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Can acid in bulimia cause neoplasia?

Q - Does exposure of the oesophagus, throat and oral cavity to gastric acid increase the risk of neoplastic change with bulimia ?

A - Patients with bulimia nervosa expose their oesophagus, pharynx and oral cavity to gastric acid on a regular basis. You might therefore reasonably expect them to have signs of acid damage to these areas.

Several studies of the mouth and teeth in bulimic patients do indeed describe dental erosions and caries, mild oral mucosal inflammation and, more rarely, salivary gland hypertrophy. But no serious pre-cancerous diseases like leukoplakia or frank oral cancer have been reported.

Similarly, a number of endoscopic studies have shown 30-50 per cent of bulimic patients will have oesophagitis, erosions or other signs of acid harm.

Again, these changes are generally mild and usually no serious pathologies ­ such as Barrett's oesophagitis and colon cancer or frank malignancy ­ are found. This may be because the acid exposure in bulimia is intermittent and oesophageal peristalsis will clear acid relatively quickly. This is different from patients with gastro-oesophageal reflux disease in which acid exposure is more frequent or continuous and poor oesophageal clearance leads to acid staying in contact with the mucosa for longer.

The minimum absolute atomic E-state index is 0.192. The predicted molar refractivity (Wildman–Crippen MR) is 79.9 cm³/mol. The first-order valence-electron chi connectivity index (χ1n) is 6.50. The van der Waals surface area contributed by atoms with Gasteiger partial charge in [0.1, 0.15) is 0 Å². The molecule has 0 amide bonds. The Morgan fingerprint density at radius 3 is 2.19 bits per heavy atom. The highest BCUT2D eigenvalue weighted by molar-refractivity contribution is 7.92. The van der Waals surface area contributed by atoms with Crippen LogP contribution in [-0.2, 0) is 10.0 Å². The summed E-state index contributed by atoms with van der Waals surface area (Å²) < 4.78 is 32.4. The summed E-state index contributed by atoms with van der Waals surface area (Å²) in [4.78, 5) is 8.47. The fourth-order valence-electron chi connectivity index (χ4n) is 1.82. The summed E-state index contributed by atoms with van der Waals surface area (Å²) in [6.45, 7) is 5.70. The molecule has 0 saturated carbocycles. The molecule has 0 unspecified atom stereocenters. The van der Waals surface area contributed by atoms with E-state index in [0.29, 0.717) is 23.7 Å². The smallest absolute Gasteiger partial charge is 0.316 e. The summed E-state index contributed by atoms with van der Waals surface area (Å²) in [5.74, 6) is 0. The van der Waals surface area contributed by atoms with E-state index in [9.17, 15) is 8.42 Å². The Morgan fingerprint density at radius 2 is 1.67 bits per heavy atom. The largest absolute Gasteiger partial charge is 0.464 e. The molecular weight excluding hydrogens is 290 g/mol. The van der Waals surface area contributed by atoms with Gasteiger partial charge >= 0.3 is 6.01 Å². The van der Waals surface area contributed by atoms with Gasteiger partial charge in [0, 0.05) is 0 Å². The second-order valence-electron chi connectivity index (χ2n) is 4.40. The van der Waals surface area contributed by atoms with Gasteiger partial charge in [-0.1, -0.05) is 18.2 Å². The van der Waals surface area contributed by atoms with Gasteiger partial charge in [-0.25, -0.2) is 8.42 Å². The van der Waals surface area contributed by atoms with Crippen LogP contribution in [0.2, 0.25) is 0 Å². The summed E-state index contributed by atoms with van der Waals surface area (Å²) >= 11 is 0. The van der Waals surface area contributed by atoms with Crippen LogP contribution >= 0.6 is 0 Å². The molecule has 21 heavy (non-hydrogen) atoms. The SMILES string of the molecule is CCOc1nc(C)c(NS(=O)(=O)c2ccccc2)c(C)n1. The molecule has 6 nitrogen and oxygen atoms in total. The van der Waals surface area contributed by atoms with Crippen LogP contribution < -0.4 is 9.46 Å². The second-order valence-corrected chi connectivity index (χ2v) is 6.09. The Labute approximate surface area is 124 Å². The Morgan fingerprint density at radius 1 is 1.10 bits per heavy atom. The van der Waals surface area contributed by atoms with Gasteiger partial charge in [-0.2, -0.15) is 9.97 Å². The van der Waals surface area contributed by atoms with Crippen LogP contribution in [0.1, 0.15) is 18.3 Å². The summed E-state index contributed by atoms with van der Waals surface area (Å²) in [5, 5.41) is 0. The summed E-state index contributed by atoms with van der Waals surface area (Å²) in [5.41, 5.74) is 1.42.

There are anecdotal case reports of oesophageal cancer in bulimia in which nutritional deficiencies of zinc and vitamins A and E may be factors. But overall the literature indicates the risk of neoplastic change at any of these sites in bulimic patients is unlikely to be significantly higher than average.

Dr Meron Jacyna is a consultant gastroenterologist at Northwick Park and St Marks NHS Trust,

Harrow, Middlesex

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